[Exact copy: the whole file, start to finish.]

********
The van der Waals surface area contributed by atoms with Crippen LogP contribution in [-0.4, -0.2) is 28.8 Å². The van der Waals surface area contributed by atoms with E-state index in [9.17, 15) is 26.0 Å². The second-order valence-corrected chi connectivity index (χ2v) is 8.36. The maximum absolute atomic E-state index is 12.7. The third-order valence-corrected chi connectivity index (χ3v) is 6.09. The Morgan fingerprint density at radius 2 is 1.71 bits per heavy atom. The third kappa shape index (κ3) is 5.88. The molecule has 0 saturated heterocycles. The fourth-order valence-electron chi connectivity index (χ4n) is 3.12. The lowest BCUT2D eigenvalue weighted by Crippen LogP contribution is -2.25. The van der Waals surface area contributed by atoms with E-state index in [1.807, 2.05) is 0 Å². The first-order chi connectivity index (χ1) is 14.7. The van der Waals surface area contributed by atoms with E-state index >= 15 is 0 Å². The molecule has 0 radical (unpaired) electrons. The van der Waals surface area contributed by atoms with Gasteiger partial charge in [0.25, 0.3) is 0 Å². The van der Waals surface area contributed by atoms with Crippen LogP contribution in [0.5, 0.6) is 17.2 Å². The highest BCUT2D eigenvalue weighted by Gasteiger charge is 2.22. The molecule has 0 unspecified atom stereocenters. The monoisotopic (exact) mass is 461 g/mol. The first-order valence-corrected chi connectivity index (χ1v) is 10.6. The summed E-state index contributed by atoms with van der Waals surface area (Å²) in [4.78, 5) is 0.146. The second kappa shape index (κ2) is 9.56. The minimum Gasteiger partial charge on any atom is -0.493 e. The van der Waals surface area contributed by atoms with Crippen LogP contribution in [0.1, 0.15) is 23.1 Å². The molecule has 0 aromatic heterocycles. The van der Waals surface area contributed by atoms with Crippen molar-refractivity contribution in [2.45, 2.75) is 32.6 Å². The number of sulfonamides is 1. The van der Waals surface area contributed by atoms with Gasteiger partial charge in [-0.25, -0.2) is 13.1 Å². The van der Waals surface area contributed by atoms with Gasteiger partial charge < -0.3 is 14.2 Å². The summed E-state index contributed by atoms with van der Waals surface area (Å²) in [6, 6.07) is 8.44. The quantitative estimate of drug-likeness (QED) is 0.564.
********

The van der Waals surface area contributed by atoms with Crippen LogP contribution in [-0.4, -0.2) is 28.8 Å². The van der Waals surface area contributed by atoms with E-state index in [9.17, 15) is 26.0 Å². The second-order valence-corrected chi connectivity index (χ2v) is 8.36. The maximum absolute atomic E-state index is 12.7. The third-order valence-corrected chi connectivity index (χ3v) is 6.09. The Morgan fingerprint density at radius 2 is 1.71 bits per heavy atom. The third kappa shape index (κ3) is 5.88. The molecule has 0 saturated heterocycles. The fourth-order valence-electron chi connectivity index (χ4n) is 3.12. The lowest BCUT2D eigenvalue weighted by Crippen LogP contribution is -2.25. The van der Waals surface area contributed by atoms with E-state index in [1.807, 2.05) is 0 Å². The first-order chi connectivity index (χ1) is 14.7. The van der Waals surface area contributed by atoms with E-state index >= 15 is 0 Å². The molecule has 0 radical (unpaired) electrons. The van der Waals surface area contributed by atoms with Gasteiger partial charge in [0.25, 0.3) is 0 Å². The van der Waals surface area contributed by atoms with Crippen LogP contribution in [0.5, 0.6) is 17.2 Å². The highest BCUT2D eigenvalue weighted by Gasteiger charge is 2.22. The molecule has 0 unspecified atom stereocenters. The monoisotopic (exact) mass is 461 g/mol. The first-order valence-corrected chi connectivity index (χ1v) is 10.6. The summed E-state index contributed by atoms with van der Waals surface area (Å²) in [4.78, 5) is 0.146. The second kappa shape index (κ2) is 9.56. The minimum Gasteiger partial charge on any atom is -0.493 e. The van der Waals surface area contributed by atoms with Crippen LogP contribution in [0.1, 0.15) is 23.1 Å². The molecule has 0 aromatic heterocycles. The van der Waals surface area contributed by atoms with Crippen molar-refractivity contribution in [2.45, 2.75) is 32.6 Å². The number of sulfonamides is 1. The van der Waals surface area contributed by atoms with Gasteiger partial charge in [-0.25, -0.2) is 13.1 Å². The van der Waals surface area contributed by atoms with Gasteiger partial charge < -0.3 is 14.2 Å². The summed E-state index contributed by atoms with van der Waals surface area (Å²) in [6, 6.07) is 8.44. The quantitative estimate of drug-likeness (QED) is 0.564.